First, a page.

The IEBC delivered a flawed election marred by irregularities in 2017. As reports emerge of strange goings-on at the commission, what hope is there for a free and fair election in 2022?
The leadership is simply not investing in priority areas. The livestock sector, the main source of livelihood and the economic mainstay of the region remains highly underinvested.
Whoever between Raila Odinga and William Ruto takes the presidency of this country after 9/8 must find the moral courage to finally break with a colonial legacy that has relegated thousands of our co-citizens to a life of unending misery and despair.
Economic issues have taken centre stage in this campaign season, a shift in focus that should be celebrated even though both Azimio La Umoja and Kenya Kwanza are making promises they may not be able to afford to keep and will likely find it hard to deliver.
Electing members of parliament who understand and fully exercise their power can make for a law-making organ whose potency is incomparable to that of the executive.
As Kenyans vote they deserve full adherence to the Constitution by the IEBC. A clear picture from the IEBC and Smartmatic on the ownership, corporate structure, funding, and governance structure of Smartmatic were necessary for these constitutional thresholds to be met.
For tax justice to truly work on behalf of the citizen, it must be founded on the principles of human rights. This demands that the financial architecture and fiscal systems in place allow for: citizen participation in decision making; accountability of systems; non-discrimination in implementation of programmes; empowering processes that enhance social mobility; requisite sanction in the face of transgressions; and legitimacy through applying the rule of law. The Elephant in conversation with Leonard Wanyama, regional coordinator of the East African Tax and Governance Network (EATGN).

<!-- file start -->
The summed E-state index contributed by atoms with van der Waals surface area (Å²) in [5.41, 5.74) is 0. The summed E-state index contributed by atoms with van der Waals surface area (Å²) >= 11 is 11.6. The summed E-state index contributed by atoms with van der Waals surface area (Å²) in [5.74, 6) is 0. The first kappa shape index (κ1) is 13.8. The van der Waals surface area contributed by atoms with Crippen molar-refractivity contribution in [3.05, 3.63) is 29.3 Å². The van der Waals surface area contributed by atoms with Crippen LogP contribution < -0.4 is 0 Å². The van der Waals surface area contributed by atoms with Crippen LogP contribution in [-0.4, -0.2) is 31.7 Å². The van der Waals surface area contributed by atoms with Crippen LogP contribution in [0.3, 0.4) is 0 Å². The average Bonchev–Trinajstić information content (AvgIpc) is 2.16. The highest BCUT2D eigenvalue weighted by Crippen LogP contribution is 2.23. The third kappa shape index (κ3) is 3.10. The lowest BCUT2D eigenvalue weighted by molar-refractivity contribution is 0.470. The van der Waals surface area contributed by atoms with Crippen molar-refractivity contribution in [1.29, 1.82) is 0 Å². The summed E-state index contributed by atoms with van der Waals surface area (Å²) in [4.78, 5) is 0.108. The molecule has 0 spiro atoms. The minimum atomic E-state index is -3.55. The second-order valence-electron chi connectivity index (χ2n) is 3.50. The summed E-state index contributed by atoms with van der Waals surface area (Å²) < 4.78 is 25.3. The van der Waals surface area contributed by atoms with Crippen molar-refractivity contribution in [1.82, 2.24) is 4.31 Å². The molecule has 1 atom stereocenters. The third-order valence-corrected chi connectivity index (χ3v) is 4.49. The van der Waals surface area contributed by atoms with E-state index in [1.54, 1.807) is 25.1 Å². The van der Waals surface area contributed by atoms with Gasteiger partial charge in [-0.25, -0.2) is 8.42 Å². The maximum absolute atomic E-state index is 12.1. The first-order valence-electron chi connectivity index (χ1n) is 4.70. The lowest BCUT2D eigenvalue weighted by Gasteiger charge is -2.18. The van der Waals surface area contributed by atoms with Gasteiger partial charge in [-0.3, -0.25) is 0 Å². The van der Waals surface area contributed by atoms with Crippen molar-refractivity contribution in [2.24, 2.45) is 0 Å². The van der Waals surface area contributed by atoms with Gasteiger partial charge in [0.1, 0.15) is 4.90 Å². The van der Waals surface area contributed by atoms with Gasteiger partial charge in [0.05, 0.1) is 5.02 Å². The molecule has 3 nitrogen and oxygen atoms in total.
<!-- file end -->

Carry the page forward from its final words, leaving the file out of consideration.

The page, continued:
Millions of Kenyans are still stretching begging bowls each year for relief food and not to forget the cost of food which has skyrocketed making affordability out of reach for many, especially in the urban areas. It is time, Kenyans challenged the status quo by demanding from the political class to have the food agenda on the table of discussion. The Elephant in conversation with Claire Nasike Akello, Project Lead and Food For Life Campaigner at Greenpeace Africa.
With the stranglehold on polity and economy, characteristic of South Asian politics, the Rajapaksas used a toxic glue of racism and religious enmity to bind the Sinhala majority to their political will, which expectedly misfired.
Unfairness in tax collection fundamentally erodes the social contract between an individual and their government because the provision of basic services is jeopardized when the affluent find legal loopholes to avoid paying taxes.
The political liberation and economic emancipation of Africa cannot be a one-country affair. By necessity, it must be a pan-African movement with international solidarity.